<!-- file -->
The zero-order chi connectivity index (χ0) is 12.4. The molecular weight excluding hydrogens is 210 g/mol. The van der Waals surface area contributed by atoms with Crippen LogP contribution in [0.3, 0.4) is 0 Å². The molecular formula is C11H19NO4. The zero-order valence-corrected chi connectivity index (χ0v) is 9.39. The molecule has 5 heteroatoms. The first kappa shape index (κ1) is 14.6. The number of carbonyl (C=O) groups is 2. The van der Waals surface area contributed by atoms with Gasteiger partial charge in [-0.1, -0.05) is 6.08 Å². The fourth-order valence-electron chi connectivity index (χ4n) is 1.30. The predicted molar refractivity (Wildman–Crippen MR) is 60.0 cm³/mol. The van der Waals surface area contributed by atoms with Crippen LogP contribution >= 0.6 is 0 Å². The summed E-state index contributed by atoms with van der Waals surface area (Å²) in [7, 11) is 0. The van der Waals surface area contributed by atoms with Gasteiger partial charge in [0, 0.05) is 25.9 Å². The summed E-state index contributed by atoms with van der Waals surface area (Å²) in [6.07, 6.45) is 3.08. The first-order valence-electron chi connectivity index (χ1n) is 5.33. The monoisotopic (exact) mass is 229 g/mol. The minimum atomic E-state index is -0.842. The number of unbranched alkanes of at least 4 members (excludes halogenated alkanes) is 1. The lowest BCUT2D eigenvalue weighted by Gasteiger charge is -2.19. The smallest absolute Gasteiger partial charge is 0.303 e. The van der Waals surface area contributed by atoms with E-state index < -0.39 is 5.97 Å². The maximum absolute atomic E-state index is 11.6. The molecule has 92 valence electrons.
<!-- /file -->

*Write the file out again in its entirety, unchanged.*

The zero-order chi connectivity index (χ0) is 12.4. The molecular weight excluding hydrogens is 210 g/mol. The van der Waals surface area contributed by atoms with Crippen LogP contribution in [0.3, 0.4) is 0 Å². The molecular formula is C11H19NO4. The zero-order valence-corrected chi connectivity index (χ0v) is 9.39. The molecule has 5 heteroatoms. The first kappa shape index (κ1) is 14.6. The number of carbonyl (C=O) groups is 2. The van der Waals surface area contributed by atoms with Gasteiger partial charge in [-0.1, -0.05) is 6.08 Å². The fourth-order valence-electron chi connectivity index (χ4n) is 1.30. The predicted molar refractivity (Wildman–Crippen MR) is 60.0 cm³/mol. The van der Waals surface area contributed by atoms with Crippen LogP contribution >= 0.6 is 0 Å². The summed E-state index contributed by atoms with van der Waals surface area (Å²) in [7, 11) is 0. The van der Waals surface area contributed by atoms with Gasteiger partial charge in [0, 0.05) is 25.9 Å². The summed E-state index contributed by atoms with van der Waals surface area (Å²) in [6.07, 6.45) is 3.08. The first-order valence-electron chi connectivity index (χ1n) is 5.33. The monoisotopic (exact) mass is 229 g/mol. The minimum atomic E-state index is -0.842. The number of unbranched alkanes of at least 4 members (excludes halogenated alkanes) is 1. The lowest BCUT2D eigenvalue weighted by Gasteiger charge is -2.19. The smallest absolute Gasteiger partial charge is 0.303 e. The van der Waals surface area contributed by atoms with E-state index < -0.39 is 5.97 Å². The maximum absolute atomic E-state index is 11.6. The molecule has 92 valence electrons.